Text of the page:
It costs so much to live in California that many people flee the state in search of lower cost housing and a better quality of life. California is an expensive place to live. Due to the chronic shortage of housing supply that inflates California house prices and rents, many people can't afford to live in the state. The problem is particularly acute for low-income Californians who often spend 50% or more of their income on rent, sometimes doubling or tripling up with other families to afford the cost of housing. When housing is in short supply, the substitution effect forces buyers at every price level to buy a lower quality house than they otherwise would. At the very bottom of the housing…[READ MORE]

Many new companies form in Silicon Valley because they gain access to capital and a large well-trained workforce. But high housing costs forces wages up to attract talent, raising the start-up costs, and reducing the number of start-ups funded. Many entrepreneurs with great ideas for new businesses flock to Silicon Valley, the largest incubator of start-ups in the country. Many wealthy investors and funds with the specialized expertise to identify and nurture start-ups live and work in Silicon Valley, so entrepreneurs looking to start new ventures go where the money is. Once these start-ups secure funding, they must execute their business plans. Just as the entrepreneurs flock to Silicon Valley, the influx of venture capital draws workers with the unique skills…[READ MORE]

Hawaii tops the list of the states with the highest percentage of borrowers who refuse to pay their mortgages for three years or more. A free house in Hawaii handsomely rewards bad behavior, doesn't it? Millions of Americans borrowed money under unstable loan terms during the housing mania of the 00s. When these loans reset or recast to higher payments, millions of borrowers stopped paying, which precipitated the 2008 recession, causing millions more to stop paying their mortgages. The downward spiral lead to over six million foreclosures nationally. Once these borrowers failed to make payments, banks foreclosed on them -- at least at first. By late 2008, it became apparent that foreclosing on all these delinquent loans at once and…[READ MORE]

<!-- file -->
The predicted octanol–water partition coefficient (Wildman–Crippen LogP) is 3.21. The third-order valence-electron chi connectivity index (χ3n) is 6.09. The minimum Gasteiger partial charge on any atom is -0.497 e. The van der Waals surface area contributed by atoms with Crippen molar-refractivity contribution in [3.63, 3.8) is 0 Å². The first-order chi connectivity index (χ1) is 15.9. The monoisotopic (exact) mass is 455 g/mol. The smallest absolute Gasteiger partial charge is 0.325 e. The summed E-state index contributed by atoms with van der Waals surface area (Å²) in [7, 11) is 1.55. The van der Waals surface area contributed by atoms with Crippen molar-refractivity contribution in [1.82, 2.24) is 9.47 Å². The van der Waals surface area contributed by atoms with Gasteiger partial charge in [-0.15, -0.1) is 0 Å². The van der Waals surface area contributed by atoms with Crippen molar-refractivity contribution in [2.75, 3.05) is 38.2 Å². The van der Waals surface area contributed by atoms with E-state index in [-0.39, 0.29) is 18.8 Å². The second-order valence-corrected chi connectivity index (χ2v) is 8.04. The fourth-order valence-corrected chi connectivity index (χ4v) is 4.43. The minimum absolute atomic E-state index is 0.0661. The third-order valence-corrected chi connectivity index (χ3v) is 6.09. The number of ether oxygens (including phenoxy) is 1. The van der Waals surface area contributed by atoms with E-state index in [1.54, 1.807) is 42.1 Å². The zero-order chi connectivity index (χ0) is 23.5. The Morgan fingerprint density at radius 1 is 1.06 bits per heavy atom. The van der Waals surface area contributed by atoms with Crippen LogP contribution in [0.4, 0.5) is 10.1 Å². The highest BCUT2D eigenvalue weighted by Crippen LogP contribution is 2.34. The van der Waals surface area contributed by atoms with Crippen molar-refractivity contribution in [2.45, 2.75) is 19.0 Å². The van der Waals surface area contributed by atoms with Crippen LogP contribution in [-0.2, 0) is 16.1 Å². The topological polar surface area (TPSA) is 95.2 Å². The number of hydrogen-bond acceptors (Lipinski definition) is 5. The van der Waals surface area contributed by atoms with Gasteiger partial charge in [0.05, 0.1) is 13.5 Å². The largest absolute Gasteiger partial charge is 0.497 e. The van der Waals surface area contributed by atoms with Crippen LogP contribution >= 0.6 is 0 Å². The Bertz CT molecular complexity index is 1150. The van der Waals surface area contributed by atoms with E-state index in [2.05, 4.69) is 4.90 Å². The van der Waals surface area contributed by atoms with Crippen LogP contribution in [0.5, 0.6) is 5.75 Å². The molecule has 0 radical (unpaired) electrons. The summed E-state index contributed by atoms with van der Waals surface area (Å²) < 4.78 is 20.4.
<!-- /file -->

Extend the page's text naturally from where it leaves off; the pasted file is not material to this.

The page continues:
Dodd-Franks limitations on affordability products ensure housing cycles won't see raucous rallies and devastating declines. To everything (turn, turn, turn) There is a season (turn, turn, turn) And a time to every purpose, under heaven A time to build up, a time to break down A time to dance, a time to mourn A time to cast away stones, a time to gather stones together The Byrds (and Ecclesiastes 3) Prior to the 1970s, there was no housing cycle. There were periods where housing did well and periods when housing did poorly, but this was generally in response to larger economic cycles. Starting in the 1970s many jurisdictions began restricting housing type and location, leading to shortages and the first major…[READ MORE]

Do Millennials reject the American dream of home Ownership, or does it reject them? When the Baby Boomers and Generation X entered the workforce, their student loan debt was manageable, they found good jobs, and when they wanted to buy a family home, prices were affordable. Those generations assumed it was their birthright to enjoy the American Dream of a stable job and a family home of their own. For the Millennial Generation, that isn't their reality. It's difficult for the previous generations to imagine borrowing $100,000 or more to obtain a degree only to find that after struggling to graduate that a high-paying job didn't materialize. Further, the older generations can't comprehend searching for a house only to find…[READ MORE]